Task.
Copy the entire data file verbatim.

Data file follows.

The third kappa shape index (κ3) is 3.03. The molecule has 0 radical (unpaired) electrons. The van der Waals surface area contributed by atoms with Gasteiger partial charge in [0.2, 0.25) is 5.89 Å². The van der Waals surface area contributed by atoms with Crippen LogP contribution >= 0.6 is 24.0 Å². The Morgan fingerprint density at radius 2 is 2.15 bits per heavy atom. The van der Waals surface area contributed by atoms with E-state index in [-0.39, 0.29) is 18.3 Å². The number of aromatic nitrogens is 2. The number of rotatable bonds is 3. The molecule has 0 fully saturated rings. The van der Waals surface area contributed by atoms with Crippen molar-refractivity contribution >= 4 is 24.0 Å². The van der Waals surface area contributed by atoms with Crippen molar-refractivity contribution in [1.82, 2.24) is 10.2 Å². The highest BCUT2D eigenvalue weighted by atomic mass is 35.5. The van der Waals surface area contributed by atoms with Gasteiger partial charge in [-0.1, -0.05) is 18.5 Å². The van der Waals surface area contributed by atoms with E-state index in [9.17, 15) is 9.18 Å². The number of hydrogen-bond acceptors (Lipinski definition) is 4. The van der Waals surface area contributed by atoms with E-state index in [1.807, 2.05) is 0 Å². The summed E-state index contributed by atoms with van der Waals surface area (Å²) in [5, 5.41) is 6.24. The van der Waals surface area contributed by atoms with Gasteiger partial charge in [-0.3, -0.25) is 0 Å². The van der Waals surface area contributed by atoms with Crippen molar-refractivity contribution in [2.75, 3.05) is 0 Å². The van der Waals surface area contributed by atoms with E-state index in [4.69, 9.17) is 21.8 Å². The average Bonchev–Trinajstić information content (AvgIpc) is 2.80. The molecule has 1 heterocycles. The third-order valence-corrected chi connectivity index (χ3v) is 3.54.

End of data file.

The third kappa shape index (κ3) is 3.03. The molecule has 0 radical (unpaired) electrons. The van der Waals surface area contributed by atoms with Gasteiger partial charge in [0.2, 0.25) is 5.89 Å². The van der Waals surface area contributed by atoms with Crippen LogP contribution >= 0.6 is 24.0 Å². The Morgan fingerprint density at radius 2 is 2.15 bits per heavy atom. The van der Waals surface area contributed by atoms with E-state index in [-0.39, 0.29) is 18.3 Å². The number of aromatic nitrogens is 2. The number of rotatable bonds is 3. The molecule has 0 fully saturated rings. The van der Waals surface area contributed by atoms with Crippen molar-refractivity contribution >= 4 is 24.0 Å². The van der Waals surface area contributed by atoms with Crippen molar-refractivity contribution in [1.82, 2.24) is 10.2 Å². The highest BCUT2D eigenvalue weighted by atomic mass is 35.5. The van der Waals surface area contributed by atoms with Gasteiger partial charge in [-0.1, -0.05) is 18.5 Å². The van der Waals surface area contributed by atoms with E-state index in [9.17, 15) is 9.18 Å². The number of hydrogen-bond acceptors (Lipinski definition) is 4. The van der Waals surface area contributed by atoms with E-state index in [1.807, 2.05) is 0 Å². The summed E-state index contributed by atoms with van der Waals surface area (Å²) in [5, 5.41) is 6.24. The van der Waals surface area contributed by atoms with Gasteiger partial charge in [-0.3, -0.25) is 0 Å². The van der Waals surface area contributed by atoms with Crippen molar-refractivity contribution in [2.75, 3.05) is 0 Å². The van der Waals surface area contributed by atoms with E-state index in [4.69, 9.17) is 21.8 Å². The average Bonchev–Trinajstić information content (AvgIpc) is 2.80. The molecule has 1 heterocycles. The third-order valence-corrected chi connectivity index (χ3v) is 3.54.